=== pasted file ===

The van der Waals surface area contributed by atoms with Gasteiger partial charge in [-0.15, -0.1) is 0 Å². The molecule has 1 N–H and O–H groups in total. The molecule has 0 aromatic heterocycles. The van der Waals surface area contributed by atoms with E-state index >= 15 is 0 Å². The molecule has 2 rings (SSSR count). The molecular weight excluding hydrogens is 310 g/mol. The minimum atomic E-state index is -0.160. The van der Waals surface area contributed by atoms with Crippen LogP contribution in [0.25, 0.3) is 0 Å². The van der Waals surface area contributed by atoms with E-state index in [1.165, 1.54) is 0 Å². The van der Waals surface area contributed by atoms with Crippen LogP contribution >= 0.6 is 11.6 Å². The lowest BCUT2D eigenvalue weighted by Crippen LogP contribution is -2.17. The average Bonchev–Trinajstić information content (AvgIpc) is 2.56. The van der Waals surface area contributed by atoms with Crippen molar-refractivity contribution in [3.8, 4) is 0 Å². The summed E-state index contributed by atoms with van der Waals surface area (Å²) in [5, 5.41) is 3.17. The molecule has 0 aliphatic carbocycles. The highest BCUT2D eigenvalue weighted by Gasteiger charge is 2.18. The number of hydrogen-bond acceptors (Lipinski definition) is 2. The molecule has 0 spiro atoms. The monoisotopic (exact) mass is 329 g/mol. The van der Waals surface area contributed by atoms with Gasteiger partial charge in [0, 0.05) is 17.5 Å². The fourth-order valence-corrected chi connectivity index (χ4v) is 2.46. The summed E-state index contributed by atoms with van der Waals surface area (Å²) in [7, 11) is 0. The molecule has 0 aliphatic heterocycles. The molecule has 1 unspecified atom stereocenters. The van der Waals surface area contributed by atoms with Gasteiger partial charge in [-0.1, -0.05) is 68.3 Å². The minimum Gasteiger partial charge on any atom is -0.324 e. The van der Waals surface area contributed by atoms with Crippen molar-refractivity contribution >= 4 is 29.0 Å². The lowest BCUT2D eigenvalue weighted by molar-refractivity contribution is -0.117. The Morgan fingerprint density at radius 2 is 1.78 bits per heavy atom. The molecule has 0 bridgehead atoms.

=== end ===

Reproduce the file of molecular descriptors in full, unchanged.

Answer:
The van der Waals surface area contributed by atoms with Gasteiger partial charge in [-0.15, -0.1) is 0 Å². The molecule has 1 N–H and O–H groups in total. The molecule has 0 aromatic heterocycles. The van der Waals surface area contributed by atoms with E-state index >= 15 is 0 Å². The molecule has 2 rings (SSSR count). The molecular weight excluding hydrogens is 310 g/mol. The minimum atomic E-state index is -0.160. The van der Waals surface area contributed by atoms with Crippen LogP contribution in [0.25, 0.3) is 0 Å². The van der Waals surface area contributed by atoms with E-state index in [1.165, 1.54) is 0 Å². The van der Waals surface area contributed by atoms with Crippen LogP contribution >= 0.6 is 11.6 Å². The lowest BCUT2D eigenvalue weighted by Crippen LogP contribution is -2.17. The average Bonchev–Trinajstić information content (AvgIpc) is 2.56. The van der Waals surface area contributed by atoms with Crippen molar-refractivity contribution in [3.8, 4) is 0 Å². The summed E-state index contributed by atoms with van der Waals surface area (Å²) in [5, 5.41) is 3.17. The molecule has 0 aliphatic carbocycles. The highest BCUT2D eigenvalue weighted by Gasteiger charge is 2.18. The number of hydrogen-bond acceptors (Lipinski definition) is 2. The molecule has 0 spiro atoms. The monoisotopic (exact) mass is 329 g/mol. The van der Waals surface area contributed by atoms with Gasteiger partial charge in [0, 0.05) is 17.5 Å². The fourth-order valence-corrected chi connectivity index (χ4v) is 2.46. The summed E-state index contributed by atoms with van der Waals surface area (Å²) in [7, 11) is 0. The molecule has 0 aliphatic heterocycles. The molecule has 1 unspecified atom stereocenters. The van der Waals surface area contributed by atoms with Gasteiger partial charge in [-0.1, -0.05) is 68.3 Å². The minimum Gasteiger partial charge on any atom is -0.324 e. The van der Waals surface area contributed by atoms with Crippen molar-refractivity contribution >= 4 is 29.0 Å². The lowest BCUT2D eigenvalue weighted by molar-refractivity contribution is -0.117. The Morgan fingerprint density at radius 2 is 1.78 bits per heavy atom. The molecule has 0 bridgehead atoms.